Venezuelan President says two U.S. citizens are being detained for "playing Rambo"
The President of Venezuela is detaining two Americans and accusing them of acting as mercenaries who were involved in a terrorist plot against his government.
According to the BBC, President Nicolás Maduro says Venezuelan authorities have arrested 13 people, including two US citizens named Airan Berry and Luke Denman.
The announcement of their arrest was made a day after Venezuelan security forces claimed to have foiled an incursion by men in speedboats from Colombia.
Officials in Washington denied any U.S. government involvement.
Maduro has often accused the U.S. of trying to overthrow him.
Venezuelan authorities said eight armed men were killed during Sunday's alleged coup attempt.
In a live broadcast on Monday, Maduro displayed what he said were the passports belonging to Berry and Denman - U.S. citizens who work for a Florida-based security company.
President Maduro told viewers: "They were playing Rambo, they were playing hero."
Jordan Goudreau, a former member of the US Army special forces who leads a Florida-based private security firm called Silvercorp USA, has since told Reuters news agency he was one of the plot's organizers.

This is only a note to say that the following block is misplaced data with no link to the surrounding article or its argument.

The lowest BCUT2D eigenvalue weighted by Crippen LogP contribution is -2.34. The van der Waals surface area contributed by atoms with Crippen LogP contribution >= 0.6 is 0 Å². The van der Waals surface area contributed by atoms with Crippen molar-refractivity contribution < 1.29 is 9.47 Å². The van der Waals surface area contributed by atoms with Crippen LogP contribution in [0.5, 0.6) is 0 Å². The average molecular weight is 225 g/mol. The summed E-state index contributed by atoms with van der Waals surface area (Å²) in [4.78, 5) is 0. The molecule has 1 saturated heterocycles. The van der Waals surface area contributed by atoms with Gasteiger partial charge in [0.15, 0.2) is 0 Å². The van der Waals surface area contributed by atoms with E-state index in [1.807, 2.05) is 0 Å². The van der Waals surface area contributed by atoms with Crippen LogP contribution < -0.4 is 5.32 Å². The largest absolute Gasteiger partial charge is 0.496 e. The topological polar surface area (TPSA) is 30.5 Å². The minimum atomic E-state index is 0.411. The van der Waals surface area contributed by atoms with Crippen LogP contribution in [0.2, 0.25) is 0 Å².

When asked about the arrests of Berry and Denman, Goudreau said: "They're working with me. Those are my guys."
According to a recent investigation by the Associated Press news agency, Goudreau had planned a cross-border incursion, but it failed to get off the ground. The investigation revealed that he'd worked alongside retired Venezuelan military men, who have allegedly been training deserters from Venezuela's security forces at secret camps in Colombia.
The Associated Press said it had found no evidence of US government involvement.
The news agency says Goudreau turned his focus to Venezuela in February 2019, after he worked on security at a benefit concert on the Colombian-Venezuelan border arranged by UK billionaire Richard Branson and supported by Venezuelan opposition leader Juan Guaidó.
Goudreau has also repeatedly made claims about past associations with Guaidó, who is recognized by more than 50 countries as Venezuela's legitimate leader.
On Monday,Guaidó denied having anything to do with the ex-Green Beret. In a statement, he said he had "no relationship nor responsibility for any actions" taken by the US war veteran.
He also accused President Maduro's administration of trying to divert teh public's attention away from recent outbreaks of violence - including a deadly prison riot on Friday and a gang battle in Caracas on Saturday night.
Guaidó has the backing of Washington, which has vowed to use tough sanctions to force President Maduro and the Socialist Party out of office.
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